UK Education Guide Newsletter
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Welcome to UKEducationGuide’s October Newsletter!

New online learning scholarship programme announced-addressing skill gaps

In UK Education Guide's monthly newsletters we have been focusing on global skill gaps- coding/big data analysis have been highlighted. We also highlight online learning opportunities on the site via the Universities profiled on the site and  FutureLearn, the largest provider of MOOC’s (massive open online courses) in the UK.

So, there has been a very interesting new announcement from tech giants Google and Bertelsmann referencing both skills gaps and online learning.

The 2 companies are launching a scholarship programme that will fund 75,000 students this year. Google will support 60,000 scholarships in Web and Android Development, 40,000 of which will be reserved for those with no programming experience at all and 20,000 for junior developers with one-to-three years of experience. Bertelsmann will fund a further 15,000 places in the field of Data Science. The courses will be offered online via the Udacity learning platform.


Skills focus-the value of the’ T shaped professional’…

A new book, Robot Proof: Higher Education in the Age of Artificial intelligence highlights that many people will change jobs at least 6 times in their career and graduates will have to be flexible thinkers who can adapt to new careers and new challenges. The book argues that the employee who has depth of knowledge in a particular expertise as well as the ability to work and communicate across disciplines-so a T shaped skill set- will be in a much better position to adapt to changes in the labour market.


How are UK universities making international students feel welcome?

At the start of a new academic year, the Guardian has taken a look at ‘best practice’ amongst UK universities and how they are welcoming international students. The article highlighted the fact that some universities are not now offering a separate, earlier fresher’s week for international students, but starting all students at the same time, to help better integrate all students from day 1.

The article also mentions a 'buddying' scheme at Kingston University and the University of Leeds' initiative to better integrate students in a Hall of residence with 50:50 split; domestic and international students. However, while there are plenty of great initiatives out there, measuring which ones work best is definitely something the HE sector needs to get better at...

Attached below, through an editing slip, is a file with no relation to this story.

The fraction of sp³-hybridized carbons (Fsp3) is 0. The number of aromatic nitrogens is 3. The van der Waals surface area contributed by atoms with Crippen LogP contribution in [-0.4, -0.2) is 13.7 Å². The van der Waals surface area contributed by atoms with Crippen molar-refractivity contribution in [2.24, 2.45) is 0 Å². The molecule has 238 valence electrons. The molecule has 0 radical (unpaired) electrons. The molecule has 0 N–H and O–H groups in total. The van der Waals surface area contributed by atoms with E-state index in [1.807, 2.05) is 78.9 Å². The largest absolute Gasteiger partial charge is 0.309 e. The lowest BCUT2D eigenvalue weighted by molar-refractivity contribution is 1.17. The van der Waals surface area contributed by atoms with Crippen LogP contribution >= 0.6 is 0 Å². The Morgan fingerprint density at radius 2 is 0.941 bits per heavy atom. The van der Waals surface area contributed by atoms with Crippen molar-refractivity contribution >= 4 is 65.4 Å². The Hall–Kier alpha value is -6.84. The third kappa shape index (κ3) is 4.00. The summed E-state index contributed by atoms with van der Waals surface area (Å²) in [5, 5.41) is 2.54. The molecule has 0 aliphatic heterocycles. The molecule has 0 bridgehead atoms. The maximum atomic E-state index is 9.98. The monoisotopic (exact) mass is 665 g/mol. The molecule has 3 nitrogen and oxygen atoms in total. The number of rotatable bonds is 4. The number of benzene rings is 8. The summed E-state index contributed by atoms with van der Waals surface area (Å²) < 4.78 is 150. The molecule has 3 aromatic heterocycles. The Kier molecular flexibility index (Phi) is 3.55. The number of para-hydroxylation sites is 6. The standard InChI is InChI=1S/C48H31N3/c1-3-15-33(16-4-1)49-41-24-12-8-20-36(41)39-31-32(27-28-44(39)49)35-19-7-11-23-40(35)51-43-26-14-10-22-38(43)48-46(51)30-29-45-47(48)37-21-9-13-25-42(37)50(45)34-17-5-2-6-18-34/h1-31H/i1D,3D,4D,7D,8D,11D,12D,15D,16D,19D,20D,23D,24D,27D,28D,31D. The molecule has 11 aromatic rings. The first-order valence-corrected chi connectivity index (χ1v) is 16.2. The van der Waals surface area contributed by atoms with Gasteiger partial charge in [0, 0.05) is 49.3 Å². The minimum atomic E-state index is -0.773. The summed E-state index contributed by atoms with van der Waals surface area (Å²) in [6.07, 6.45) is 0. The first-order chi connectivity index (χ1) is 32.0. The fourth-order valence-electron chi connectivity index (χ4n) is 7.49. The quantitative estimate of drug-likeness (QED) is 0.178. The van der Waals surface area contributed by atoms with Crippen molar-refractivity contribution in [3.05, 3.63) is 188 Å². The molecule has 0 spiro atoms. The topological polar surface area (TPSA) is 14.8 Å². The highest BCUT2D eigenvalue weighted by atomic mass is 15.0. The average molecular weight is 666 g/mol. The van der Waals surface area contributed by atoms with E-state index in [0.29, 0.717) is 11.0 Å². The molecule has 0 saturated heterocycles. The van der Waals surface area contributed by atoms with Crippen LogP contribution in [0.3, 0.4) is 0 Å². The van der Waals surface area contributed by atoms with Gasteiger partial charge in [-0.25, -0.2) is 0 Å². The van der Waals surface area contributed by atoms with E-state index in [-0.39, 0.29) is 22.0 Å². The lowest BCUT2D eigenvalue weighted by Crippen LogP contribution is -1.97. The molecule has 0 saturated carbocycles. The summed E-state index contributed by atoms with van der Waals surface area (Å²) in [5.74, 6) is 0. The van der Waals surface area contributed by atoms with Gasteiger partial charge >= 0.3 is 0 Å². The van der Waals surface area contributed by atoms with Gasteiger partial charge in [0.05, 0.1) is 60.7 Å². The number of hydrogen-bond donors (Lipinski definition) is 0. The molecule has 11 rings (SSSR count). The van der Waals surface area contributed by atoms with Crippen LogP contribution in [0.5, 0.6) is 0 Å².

Should vice chancellors of UK Universities earn more than the British Prime Minister?

Jo Johnson, the universities minister, has unveiled plans that will see institutions forced to demonstrate that Vice-Chancellor salaries over £150,000 represent value for money. The minister’s announcement comes amid growing concern about the largesse of universities where vice chancellors now typically enjoy six-figure packages with grace and favour homes and gold plated pensions. However, Janet Beer, Vice-Chancellor of University of Liverpool has hit back saying the UK has to compete with Universities in the US and Australia that pay higher salaries than the UK to attract and retain the best qualified people. Also, she points out the top 1% of earners in the UK earn over £162,000 per year, more than the Prime Minister and argues that Vice-Chancellors should clearly be in the top 1%. However, the average VC pay level is now £280,000, so that's almost double the PM's pay-is that justifiable?

A complex debate and one that will continue as student debt mounts and UK student loan interest rates rise to 6.1%...


City Guide to Manchester


New city, new home… new places to visit.

Our latest city guide (below) features the wonderful, vibrant city of Manchester. Do also take a look at previous editions of the newsletter to see previous guides. Many young people will be starting studying in new locations and visiting family members will want to know where to go and what to see.

So far we have reviewed; London, Leicester, Liverpool, Bristol and now Manchester. The London guide, is also available in full here.

Thanks to Cathy, long time Manchester resident for compiling this Guide for us.


City Guide to Manchester


Manchester. Capital of the North. Voted UK’s most liveable city, beating London, Birmingham and Edinburgh to the coveted title.  This great cosmopolitan city is in the top 5 university towns year after year and it’s easy to see why.

Manchester has a party scene to rival Ibiza; so many bars it would give New York a run for its money; a music heritage than includes greats Oasis, Stone Roses, Joy Division and The Happy Mondays; live music venues on every block.  This is a city you will come to for study, then never leave.  We certainly didn’t.


Places to Eat

Manchester’s diverse cultural landscape means that the cuisines of the world are on your doorstep.

Check out The Curry Mile in Rusholme for some of the best curries outside India. Our favourites:  Shere Khan, Mughli, Spicy Hut.

Chinese Arch/p>

Chinatown is another great area worth trying.  Favourites include: Siam Smiles Noodles Bar, Little Yang Sin, Ho’s Bakery.

Northern Quarter has great eateries.  Favourites include:  Slice, for real Roman pizza, This ‘n That and Blue Pig.

Out of town: Try Greens in West Didsbury.  It’s a mecca for all vegetarians and co-owned by celebrity chef, Simon Rimmer.

Bars & Clubs

If you want to party, head to Oxford Road, Northern Quarter and Printworks areas and fun lovers will be spoilt for choice.

Our favourite bars: Big Hands, Sandbar, The Font, Revolution, Joshua Brooks

Our favourite clubs: Factory251, 5th Avenue, Versions, Gorilla

Out of town: head for Burton Road, West Didsbury where popular bars, Folk and The Drawing Room are sure to deliver a chillout vibe.


Pat & the whole UKEducationGuide team

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